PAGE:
Escalating violence and widespread insecurity, combined with a worsening shortage of health workers, are putting severe pressure on the health of the Iraqi population.
This pressure increases as people move within the country and into neighbouring countries in search of safer places to live.
Every day in 2006, an average of 100 people were killed and many more were seriously injured by gunshots, shrapnel wounds and burns. As the violence continues, these emergency needs are increasing the load on a public health system that is already stretched thin, and people are dying as a result. The government estimates that almost 70% of critically injured patients with violence-related wounds die while in emergency and intensive care units due to a shortage of competent staff and a lack of drugs and equipment.
WHO is concerned that health services within and outside Iraq will not be able to cope with the influx of internally displaced persons (IDPs) and refugees, as people continue to leave their homes and move within and out of the country. According to the UN High Commissioner for Refugees (UNHCR), nearly 2 million Iraqis are IDPs and as many as 2 million more have already left the country for neighbouring countries, in particular Syria and Jordan. These figures are expected to rise. WHO is concerned by the deteriorating condition of health care in Iraq and the increasing burden placed on host communities as they serve more and more people within and outside Iraq.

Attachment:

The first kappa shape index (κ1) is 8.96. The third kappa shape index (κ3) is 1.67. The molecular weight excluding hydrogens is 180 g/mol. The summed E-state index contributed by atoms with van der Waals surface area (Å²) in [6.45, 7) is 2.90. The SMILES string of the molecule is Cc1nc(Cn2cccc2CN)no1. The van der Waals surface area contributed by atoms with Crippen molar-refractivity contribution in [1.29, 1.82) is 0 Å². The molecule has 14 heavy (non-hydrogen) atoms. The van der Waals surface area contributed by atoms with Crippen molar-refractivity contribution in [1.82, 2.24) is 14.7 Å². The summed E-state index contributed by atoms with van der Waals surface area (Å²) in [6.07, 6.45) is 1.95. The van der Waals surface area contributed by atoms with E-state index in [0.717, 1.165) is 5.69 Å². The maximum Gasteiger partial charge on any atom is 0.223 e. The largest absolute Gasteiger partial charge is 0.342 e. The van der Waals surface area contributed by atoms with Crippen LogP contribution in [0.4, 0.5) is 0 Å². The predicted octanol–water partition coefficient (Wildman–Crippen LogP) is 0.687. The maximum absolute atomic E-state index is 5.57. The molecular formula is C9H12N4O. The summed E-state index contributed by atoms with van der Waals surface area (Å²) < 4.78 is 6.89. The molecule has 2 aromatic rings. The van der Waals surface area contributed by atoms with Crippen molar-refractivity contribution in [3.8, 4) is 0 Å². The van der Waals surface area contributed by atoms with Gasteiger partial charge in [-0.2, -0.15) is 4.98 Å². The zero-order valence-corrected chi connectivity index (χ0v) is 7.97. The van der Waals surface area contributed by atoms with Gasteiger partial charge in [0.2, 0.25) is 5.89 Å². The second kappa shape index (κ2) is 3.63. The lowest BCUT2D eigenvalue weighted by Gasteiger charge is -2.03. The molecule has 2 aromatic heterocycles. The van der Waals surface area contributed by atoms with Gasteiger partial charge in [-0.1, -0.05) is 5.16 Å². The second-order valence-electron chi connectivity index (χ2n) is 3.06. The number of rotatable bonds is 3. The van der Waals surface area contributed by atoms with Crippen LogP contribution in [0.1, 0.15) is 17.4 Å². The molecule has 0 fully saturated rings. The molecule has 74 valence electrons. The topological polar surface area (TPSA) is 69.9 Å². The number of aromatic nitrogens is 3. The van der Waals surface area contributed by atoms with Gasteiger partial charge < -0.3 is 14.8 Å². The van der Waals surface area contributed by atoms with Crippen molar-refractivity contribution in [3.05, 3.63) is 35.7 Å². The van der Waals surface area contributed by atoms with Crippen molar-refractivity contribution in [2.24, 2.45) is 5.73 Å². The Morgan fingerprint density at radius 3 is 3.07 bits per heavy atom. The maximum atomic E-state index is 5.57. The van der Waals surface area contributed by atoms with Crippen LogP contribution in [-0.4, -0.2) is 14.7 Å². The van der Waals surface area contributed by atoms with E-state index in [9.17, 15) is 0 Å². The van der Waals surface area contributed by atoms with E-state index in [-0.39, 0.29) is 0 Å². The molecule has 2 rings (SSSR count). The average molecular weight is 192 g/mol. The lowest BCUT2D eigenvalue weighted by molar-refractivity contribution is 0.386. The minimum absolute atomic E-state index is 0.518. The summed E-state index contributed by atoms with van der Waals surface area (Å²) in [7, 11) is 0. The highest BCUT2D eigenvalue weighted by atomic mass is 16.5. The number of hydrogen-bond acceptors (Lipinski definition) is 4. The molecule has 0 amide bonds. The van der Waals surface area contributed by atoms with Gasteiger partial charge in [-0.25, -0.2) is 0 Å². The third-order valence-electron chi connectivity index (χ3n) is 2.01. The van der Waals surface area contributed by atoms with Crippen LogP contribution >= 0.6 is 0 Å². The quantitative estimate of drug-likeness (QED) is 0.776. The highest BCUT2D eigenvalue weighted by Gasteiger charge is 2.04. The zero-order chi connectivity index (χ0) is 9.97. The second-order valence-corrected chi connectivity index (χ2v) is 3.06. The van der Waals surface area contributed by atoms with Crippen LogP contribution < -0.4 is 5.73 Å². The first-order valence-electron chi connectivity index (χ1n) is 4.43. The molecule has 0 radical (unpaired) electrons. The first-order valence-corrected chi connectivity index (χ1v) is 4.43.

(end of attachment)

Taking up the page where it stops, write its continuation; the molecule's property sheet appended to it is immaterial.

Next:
WHO will highlight these concerns at the UNHCR international conference “Addressing the Humanitarian Needs of Refugees and Internally Displaced Persons Inside Iraq and Neighbouring Countries”, which is being held from 17 to 18 April 2007 in Geneva.
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Sub-editorHealthcare :: Violence threatens health in Iraq
by Sub-editor ( Author at Spirit India )
Posted on April 20th, 2007 at 3:28 am.
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